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By Paul Proctor

The Christian Post reported recently that NorthWood Church in Keller, Texas, scheduled a Global Faith Forum for Christians, Muslims, Jews, Hindus, Buddhists and atheists in hopes they would “listen to one another and even build friendships.” The report stated, “the forum isn't a gathering of theologians to debate religions,” but instead, an “opportunity for people of multiple faiths to get to know one another, start conversations, and learn from each other.”

Yeah, try and find that in your Bible. I guess the Apostle Paul blew it. Just think what he could have learned from that infamous gathering of religious diversity on Mars Hill and all of the friends he might have made if he hadn’t been so intent on preaching Christ.

“Ye adulterers and adulteresses, know ye not that the friendship of the world is enmity with God? whosoever therefore will be a friend of the world is the enemy of God.” – James 4:4

The Christian Post piece contained so many unbiblical comments, I hardly know where to start; but start I will, with some curious quotes from NorthWood Church’s senior pastor, Bob Roberts:

1. Roberts: "…there is a better way than hate and fear."

So, if Christians obey God’s Word, more specifically, the call to “come out from among them, and be ye separate,” they are being hateful and afraid? Kind of plays right into the whole hate crimes designation being thrust upon bible-believers today, doesn’t it? How gratifying it must be for globalists to have an understanding pastor in their corner.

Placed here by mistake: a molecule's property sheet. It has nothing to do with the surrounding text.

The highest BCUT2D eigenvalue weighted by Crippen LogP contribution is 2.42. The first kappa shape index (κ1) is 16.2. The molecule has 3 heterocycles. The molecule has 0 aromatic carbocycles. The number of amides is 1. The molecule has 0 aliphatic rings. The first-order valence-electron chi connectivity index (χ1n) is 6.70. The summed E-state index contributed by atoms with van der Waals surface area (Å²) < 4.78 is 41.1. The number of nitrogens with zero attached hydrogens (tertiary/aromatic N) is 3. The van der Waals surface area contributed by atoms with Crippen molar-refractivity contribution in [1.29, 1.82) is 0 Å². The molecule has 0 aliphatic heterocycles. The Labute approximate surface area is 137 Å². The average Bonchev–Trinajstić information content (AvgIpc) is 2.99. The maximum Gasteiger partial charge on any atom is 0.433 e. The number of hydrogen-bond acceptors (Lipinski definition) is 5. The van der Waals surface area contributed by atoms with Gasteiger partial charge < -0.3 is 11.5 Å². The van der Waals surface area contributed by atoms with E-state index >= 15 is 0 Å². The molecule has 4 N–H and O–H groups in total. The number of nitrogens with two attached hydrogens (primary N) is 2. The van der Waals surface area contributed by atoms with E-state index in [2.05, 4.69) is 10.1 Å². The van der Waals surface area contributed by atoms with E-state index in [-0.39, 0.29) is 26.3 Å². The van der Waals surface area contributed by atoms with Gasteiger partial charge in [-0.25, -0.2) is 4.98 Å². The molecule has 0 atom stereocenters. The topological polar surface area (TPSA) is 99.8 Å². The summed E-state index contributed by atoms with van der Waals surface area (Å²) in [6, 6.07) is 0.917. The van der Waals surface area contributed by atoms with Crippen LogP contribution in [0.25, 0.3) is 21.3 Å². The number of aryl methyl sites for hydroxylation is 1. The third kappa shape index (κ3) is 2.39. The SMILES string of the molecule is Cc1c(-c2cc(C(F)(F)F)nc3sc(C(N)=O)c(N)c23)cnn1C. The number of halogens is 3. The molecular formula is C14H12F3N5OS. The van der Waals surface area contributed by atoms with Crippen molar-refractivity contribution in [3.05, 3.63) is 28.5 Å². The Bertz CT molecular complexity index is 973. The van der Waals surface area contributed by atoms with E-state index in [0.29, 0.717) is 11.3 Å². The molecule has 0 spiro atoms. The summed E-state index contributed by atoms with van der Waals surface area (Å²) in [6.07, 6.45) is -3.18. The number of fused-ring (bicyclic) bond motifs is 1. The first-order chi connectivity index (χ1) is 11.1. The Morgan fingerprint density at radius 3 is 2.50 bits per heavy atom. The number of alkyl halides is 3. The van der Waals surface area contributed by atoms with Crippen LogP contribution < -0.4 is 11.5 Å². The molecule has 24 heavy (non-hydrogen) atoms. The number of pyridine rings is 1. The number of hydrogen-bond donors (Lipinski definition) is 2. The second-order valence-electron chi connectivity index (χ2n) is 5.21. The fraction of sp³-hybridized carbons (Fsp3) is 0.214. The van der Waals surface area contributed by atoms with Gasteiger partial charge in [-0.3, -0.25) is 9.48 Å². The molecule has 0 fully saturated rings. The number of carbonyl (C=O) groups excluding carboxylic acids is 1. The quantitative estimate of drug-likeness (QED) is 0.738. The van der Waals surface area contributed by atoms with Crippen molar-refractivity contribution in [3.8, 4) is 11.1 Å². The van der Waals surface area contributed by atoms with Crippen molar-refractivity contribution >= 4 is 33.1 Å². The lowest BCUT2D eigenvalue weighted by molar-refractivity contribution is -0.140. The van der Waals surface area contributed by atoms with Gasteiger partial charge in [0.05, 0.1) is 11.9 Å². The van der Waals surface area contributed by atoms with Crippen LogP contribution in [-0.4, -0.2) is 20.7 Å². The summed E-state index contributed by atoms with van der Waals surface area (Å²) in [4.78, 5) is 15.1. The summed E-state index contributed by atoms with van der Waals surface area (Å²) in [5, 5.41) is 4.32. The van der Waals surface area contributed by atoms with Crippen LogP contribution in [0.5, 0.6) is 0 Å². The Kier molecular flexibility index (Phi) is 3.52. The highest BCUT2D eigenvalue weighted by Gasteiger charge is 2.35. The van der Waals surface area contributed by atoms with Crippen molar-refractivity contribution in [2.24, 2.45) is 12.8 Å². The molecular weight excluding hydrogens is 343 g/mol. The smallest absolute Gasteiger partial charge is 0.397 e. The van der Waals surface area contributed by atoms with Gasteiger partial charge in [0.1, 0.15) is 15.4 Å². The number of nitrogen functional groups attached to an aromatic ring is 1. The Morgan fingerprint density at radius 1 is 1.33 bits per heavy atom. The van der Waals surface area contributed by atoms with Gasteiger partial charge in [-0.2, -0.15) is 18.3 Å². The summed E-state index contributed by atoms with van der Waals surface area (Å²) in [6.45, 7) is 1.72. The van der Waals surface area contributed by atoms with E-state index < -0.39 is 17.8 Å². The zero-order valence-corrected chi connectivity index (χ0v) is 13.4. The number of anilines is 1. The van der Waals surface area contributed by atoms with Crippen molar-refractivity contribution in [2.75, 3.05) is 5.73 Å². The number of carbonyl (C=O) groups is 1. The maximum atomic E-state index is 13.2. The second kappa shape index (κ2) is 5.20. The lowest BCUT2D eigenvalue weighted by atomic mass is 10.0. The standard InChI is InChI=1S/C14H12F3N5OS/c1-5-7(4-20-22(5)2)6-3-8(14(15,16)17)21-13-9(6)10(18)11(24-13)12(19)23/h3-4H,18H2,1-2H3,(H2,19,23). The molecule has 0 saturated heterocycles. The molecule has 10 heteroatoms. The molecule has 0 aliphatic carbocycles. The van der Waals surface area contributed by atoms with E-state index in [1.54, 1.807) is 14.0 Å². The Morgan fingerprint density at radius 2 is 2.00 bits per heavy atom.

2. Roberts: "I’ve come to acknowledge that theologically there are irreconcilable differences in some of what I believe and what others believe. But, how we relate to others, and how we work together in the world is everything."

“Everything” to whom?

Remember, we’re not talking about “irreconcilable differences” between Christians here. And, there’s clearly no scriptural directive from the Bible instructing or encouraging followers of Jesus Christ to relate to or work with representatives of the world’s other religions and/or belief systems; but there are, in fact, numerous scriptures to the contrary.

3. “He [Roberts] pointed out that evangelicals are not viewed in a favorable light by most of the world.”

Well, we probably would be if it weren’t for all those intolerant verses of scripture, like Ephesians 5:11, that tells us to “…have no fellowship with the unfruitful works of darkness, but rather reprove them.” Furthermore, Jesus never said His followers would be viewed in an unfavorable light; He said we would be “hated” for His name’s sake.

4. Roberts: "It’s time to begin to understand that and change that. The Great Commission demands it…”

The Great Commission demands no such thing! Nor did Jesus ever say that Christians should set out to win the world’s favor by keeping our theological differences to ourselves for the sake of relationship. These bogus assertions actually undermine the Great Commission and have nothing to do with Christian “love” at all, but are instead a humanistic approach to “ministry,” if you can even call it that.

“Preach the word; be instant in season, out of season; reprove, rebuke, exhort with all long suffering and doctrine.” – 2nd Timothy 4:2

I’d say the Lord would be better served by our hearing, obeying and proclaiming His Word rather than setting it aside to make friends.

5. Roberts: "He (Jesus) shared his views, but he did life with people and shared it along the way…"

Jesus didn’t share His “views” – He spoke the Word of God and is, in fact, the Living Word of God – the absolute Truth! To say He “shared His views” implies that His was just one of many opinions voiced ”along the way.” And, to say “He did life” only distorts His true identity and purpose, effectively hiding the fact that He is the Way, He is the Truth and He is the Life! (John 14:6


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